Occasionally I’ve talked with friends who have feared they haven’t really forgiven the person who harmed them. “I keep thinking about the harm,” she might say. “It keeps hurting. So that makes me think I haven’t really forgiven.”
It’s not only a common feeling, but also a common accusation.
“You’re still talking about that? You must not have forgiven. You must just be bitter.”
After all, forgive and forget.
If you’ve forgiven, they say, then you will put it behind you and never speak of it again and never bring it back into your memory.
There are some Scriptures that are used to back up this assertion. So let’s see what they are, because I passionately believe it’s important to know and follow God’s Word.
1. Top verse, Hebrews 8:12. The Lord is speaking:
For I will be merciful toward their iniquities,
and I will remember their sins no more.
If the Lord will forgive, they say, then His children should definitely follow Him in this same kind of forgiveness. After all, we do want to be like Him, right?
2. Almost-top verse. Philippians 3:13b-14. Paul is speaking, but most people would just assume that the first-person pronoun refers to the reader.
But one thing I do: forgetting what lies behind and straining forward to what lies ahead, I press on toward the goal for the prize of the upward call of God in Christ Jesus.
The past is the past, right? (Of course it is, just like “sin is sin.”) So since the past is the past, the argument goes, bringing any (past) incident up again acts like it’s in the present. Which is obviously a no-no, because we’re supposed to forget everything that’s behind. Get it?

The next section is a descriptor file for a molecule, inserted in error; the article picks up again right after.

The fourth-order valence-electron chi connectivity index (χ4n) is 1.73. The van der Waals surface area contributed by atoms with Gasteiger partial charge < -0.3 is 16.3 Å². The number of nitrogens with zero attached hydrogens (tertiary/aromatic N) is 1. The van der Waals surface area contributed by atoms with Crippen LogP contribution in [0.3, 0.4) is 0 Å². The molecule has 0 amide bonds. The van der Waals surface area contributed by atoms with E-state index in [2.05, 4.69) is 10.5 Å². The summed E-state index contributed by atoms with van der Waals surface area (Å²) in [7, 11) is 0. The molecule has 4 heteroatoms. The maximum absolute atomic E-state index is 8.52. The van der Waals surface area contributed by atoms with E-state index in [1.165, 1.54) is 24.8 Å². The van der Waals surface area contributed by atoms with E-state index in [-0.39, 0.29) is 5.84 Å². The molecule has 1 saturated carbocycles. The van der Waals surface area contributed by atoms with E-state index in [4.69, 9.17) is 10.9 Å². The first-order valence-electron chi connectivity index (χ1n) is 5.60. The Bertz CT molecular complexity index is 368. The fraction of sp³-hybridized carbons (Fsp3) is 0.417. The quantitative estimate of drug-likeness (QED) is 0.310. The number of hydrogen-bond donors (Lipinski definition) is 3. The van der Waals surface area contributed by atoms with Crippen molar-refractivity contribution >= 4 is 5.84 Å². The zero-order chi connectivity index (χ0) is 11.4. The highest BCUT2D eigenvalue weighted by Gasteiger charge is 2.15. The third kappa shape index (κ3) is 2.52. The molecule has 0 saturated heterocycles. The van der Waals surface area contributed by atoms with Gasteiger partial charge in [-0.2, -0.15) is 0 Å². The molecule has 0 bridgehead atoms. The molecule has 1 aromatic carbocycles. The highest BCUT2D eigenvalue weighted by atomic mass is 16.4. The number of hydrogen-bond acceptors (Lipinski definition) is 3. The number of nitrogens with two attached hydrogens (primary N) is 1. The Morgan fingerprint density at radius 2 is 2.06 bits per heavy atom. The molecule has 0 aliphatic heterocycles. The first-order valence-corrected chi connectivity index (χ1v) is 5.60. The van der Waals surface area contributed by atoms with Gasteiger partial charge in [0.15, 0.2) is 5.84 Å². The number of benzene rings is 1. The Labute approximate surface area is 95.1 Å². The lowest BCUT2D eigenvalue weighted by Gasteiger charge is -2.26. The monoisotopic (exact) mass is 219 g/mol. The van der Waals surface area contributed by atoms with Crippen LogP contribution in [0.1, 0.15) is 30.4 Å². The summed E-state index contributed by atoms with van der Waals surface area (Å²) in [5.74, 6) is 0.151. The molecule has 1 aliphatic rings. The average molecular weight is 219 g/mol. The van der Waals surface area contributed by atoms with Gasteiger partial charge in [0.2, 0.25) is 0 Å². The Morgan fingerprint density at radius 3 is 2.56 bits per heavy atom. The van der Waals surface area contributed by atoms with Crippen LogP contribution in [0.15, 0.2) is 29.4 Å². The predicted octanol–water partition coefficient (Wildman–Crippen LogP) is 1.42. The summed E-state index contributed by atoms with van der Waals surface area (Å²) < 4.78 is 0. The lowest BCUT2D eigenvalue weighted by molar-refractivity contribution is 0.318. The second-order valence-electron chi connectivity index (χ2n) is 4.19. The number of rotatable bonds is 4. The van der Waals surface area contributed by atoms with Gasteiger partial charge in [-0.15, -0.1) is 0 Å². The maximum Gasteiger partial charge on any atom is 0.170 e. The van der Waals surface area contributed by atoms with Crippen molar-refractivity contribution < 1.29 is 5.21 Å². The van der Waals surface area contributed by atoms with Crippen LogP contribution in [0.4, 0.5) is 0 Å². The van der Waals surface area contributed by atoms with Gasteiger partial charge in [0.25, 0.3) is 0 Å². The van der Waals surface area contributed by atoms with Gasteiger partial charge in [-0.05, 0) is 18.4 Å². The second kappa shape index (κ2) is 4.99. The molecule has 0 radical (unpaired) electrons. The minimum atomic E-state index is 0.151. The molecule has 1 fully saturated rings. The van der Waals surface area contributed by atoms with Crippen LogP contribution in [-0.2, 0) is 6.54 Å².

3. Big one: I Corinthians 13:5d.
[Love] keeps no record of wrongs.
It’s important that you read this one in the New International Version, because other versions don’t translate it that way. (But this teaching appears to have become so engrained in the Christian culture that many people don’t even know that.)
So, the argument goes, if you keep a record of wrongs—such as writing down a list of the ways the unsafe person manipulated you, lied to you, belittled you, betrayed you, and physically harmed you—then it’s proof that you’re bitter and vengeful and obviously unforgiving.
These are the main three Scriptures, I believe, that are used to guilt people into thinking that it’s a sin to talk about the harm inflicted on them. (If there are other verses so used, we can discuss them in the comments.)
But of course these Scriptures need to be examined more closely, with context and word meanings.
1. Hebrews 8, in describing how the New Covenant is better than the Old, quotes from Old Testament Scripture Jeremiah 31, which refers to a new covenant coming in “those days” (the days of the book of Hebrews), in which the Lord says,
I will put my laws into their minds,
and write them on their hearts,
and I will be their God,
and they shall be my people.
And they shall not teach, each one his neighbor
and each one his brother, saying, ‘Know the Lord,’
for they shall all know me,
from the least of them to the greatest.
This is the context in which the Lord then declares:
For I will be merciful toward their iniquities,
and I will remember their sins no more.
There is a changed heart there, a changed heart wrought by the Lord Himself. He will remember the sins no more of the people He has transformed.
This Scripture, in fact, does show us exactly how to follow the Lord in “remembering sin no more.”
It does not consist of refusing to think about the harm an unsafe person has done.
It does not consist of receiving flowery words and promises, which many harmful people are very good at delivering.